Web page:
Penns Valley graduates eager for the future

bmilazzo@centredaily.comJune 6, 2014 

The Penns Valley Area High School Class of 2014 walked the stage Friday night with a thought that most students said was “a bittersweet moment.” But many were eager to move on to the next step in their lives — some leaving the valley altogether.

Luckily, the clouds parted and the sun came out while the graduates walked the stage. Parents said it was a perfect day to be outdoors to watch their sons and daughters graduate.

It was one of its largest classes yet and had 10 valedictorians, said Principal Dustin Dalton.

NUMBER OF GRADUATES: 113.

WHERE: Football field adjacent to the high school.

COLORS: The boys wore blue caps and gowns with a white carnation, while the girls wore white caps and gowns with a blue carnation in hand.

VALEDICTORIANS:Nicole Bienert, Seth Cooke, Lindsey Dix, Lauren Eberly, Emma Federinko, Abigail Henning, Susanna Mills, Kara Smith, Marchelle “Marcy” Smucker, Ashley Struble. Penns Valley honors every student who graduates with a 4.0 GPA through high school, Dalton said.

MUSIC: The graduates walked down the football field to their seats to Giuseppe Verdi’s “Grand March.” That was followed by “The Star-Spangled Banner,” the Penns Valley alma mater and “For Good” from the Broadway musical “ Wicked“ — sung by the school’s choir.

HISTORICAL REFERENCE: Smucker, 18, referenced William Shakespeare in her part of the valedictorian group speech.

“What’s past is prologue,” she said.

POP CULTURE REFERENCE: Cooke, 18, referenced the movie “ Pitch Perfect.” In the opening scene, one character, Aubrey, who has anxiety, was onstage with a group of a cappella performers and vomited in front of the crowd. While Cooke didn’t exactly mimic that part, he said, “Think of it this way: You aren’t the one up here, speaking in front of hundreds of people, trying to imagine all of you in underwear, in order to prevent the first scene in ‘Pitch Perfect’ from happening on this stage, too.”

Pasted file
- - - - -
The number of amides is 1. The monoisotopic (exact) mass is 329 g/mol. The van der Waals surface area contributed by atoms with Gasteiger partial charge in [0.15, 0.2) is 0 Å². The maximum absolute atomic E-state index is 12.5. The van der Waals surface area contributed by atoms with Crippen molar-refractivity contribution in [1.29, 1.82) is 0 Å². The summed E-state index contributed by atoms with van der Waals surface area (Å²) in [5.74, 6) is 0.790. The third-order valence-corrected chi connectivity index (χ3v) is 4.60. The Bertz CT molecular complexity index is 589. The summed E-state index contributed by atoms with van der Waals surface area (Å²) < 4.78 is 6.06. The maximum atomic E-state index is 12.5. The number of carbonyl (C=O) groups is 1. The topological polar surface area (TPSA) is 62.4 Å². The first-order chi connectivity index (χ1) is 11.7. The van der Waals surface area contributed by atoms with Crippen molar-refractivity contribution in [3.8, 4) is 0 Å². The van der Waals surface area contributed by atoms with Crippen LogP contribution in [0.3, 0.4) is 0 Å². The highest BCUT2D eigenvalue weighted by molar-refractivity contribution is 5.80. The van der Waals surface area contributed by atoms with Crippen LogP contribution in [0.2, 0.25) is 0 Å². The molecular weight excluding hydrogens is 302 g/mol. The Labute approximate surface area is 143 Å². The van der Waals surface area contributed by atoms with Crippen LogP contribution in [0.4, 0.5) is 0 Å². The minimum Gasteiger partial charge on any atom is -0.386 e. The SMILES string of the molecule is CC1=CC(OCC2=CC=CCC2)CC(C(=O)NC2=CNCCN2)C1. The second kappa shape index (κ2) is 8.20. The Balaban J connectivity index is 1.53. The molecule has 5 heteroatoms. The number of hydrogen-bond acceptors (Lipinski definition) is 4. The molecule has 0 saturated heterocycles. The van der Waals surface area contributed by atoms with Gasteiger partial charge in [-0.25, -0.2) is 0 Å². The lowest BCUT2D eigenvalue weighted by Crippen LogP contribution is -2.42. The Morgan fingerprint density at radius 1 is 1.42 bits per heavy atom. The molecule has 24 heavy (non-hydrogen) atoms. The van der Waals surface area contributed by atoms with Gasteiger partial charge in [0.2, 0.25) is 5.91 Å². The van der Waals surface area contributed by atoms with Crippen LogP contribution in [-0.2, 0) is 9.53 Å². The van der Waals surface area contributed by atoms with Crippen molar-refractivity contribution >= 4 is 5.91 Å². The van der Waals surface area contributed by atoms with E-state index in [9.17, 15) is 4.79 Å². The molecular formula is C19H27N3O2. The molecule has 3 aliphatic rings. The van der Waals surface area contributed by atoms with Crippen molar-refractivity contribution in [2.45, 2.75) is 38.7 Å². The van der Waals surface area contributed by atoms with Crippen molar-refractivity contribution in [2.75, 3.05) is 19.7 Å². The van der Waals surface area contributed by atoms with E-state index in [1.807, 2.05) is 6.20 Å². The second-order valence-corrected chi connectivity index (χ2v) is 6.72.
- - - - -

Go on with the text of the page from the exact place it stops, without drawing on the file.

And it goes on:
WORDS OF ADVICE: “Don’t take high school for granted,” Struble said.

“Don’t joke off,” Cooke added. “Have fun, for sure, but don’t joke around too much or you might regret not focusing and taking things seriously, later in life.”

A MEMORY: Henning said she’d never forget one of her favorite school projects, the “Bio 2 Bug Project.” She said each student participating had to collect 30 species of insects and pin them to different shapes.

WHAT THEY’LL MISS: David Fox, 18, of Coburn, said he’ll miss playing baseball and hanging with his baseball buddies and other friends from school. He’ll be taking a year off from school to work, save money and then go to a trade school next year, Fox said.

Adalea Brindel, 18, said she’s going to miss the community where she grew up.

“It’s bittersweet, but exciting, but I’m really going to miss this community,” she said. “It’s a small, friendly area.”

She’ll be attending Lycoming College in Williamsport, to study chemistry.

HOW THEY FELT: The general emotion was “bittersweet.”

Andrew Deardorff, 18, of Spring Mills, said he’ll be attending Lebanon Valley College for physical therapy, but he is a little nervous.

“You’re comfortable with right now and anxious to get out into the real world, but don’t know what the real world will bring,” he said.

“It’s bittersweet and surreal, because it hasn’t really hit me yet that its over,” added class President Angelo Nicosia, who will be at Shippensburg University in the fall.

HOW PARENTS FELT: For Lisa Miller, of Potters Mills, it was a special day, as she was able to be at graduation to see her daughter Brooke Miller walk the stage and also have her father, Marlan “Fat” Bowersox, honored among the Class of 1964 for the 50-year reunion.

“I’m so proud and excited to see her move onto the next level,” Miller said of her daughter, who will be attending Lock Haven University. “I’m actually so proud of the grads who come out of this school. The kids always seem to do really great things.”

Her son, Travis Miller, graduated in 2009 from Penns Valley and just completed his first year at Duquesne University for his master’s degree. He received his undergraduate degree from Penn State in forensic science.

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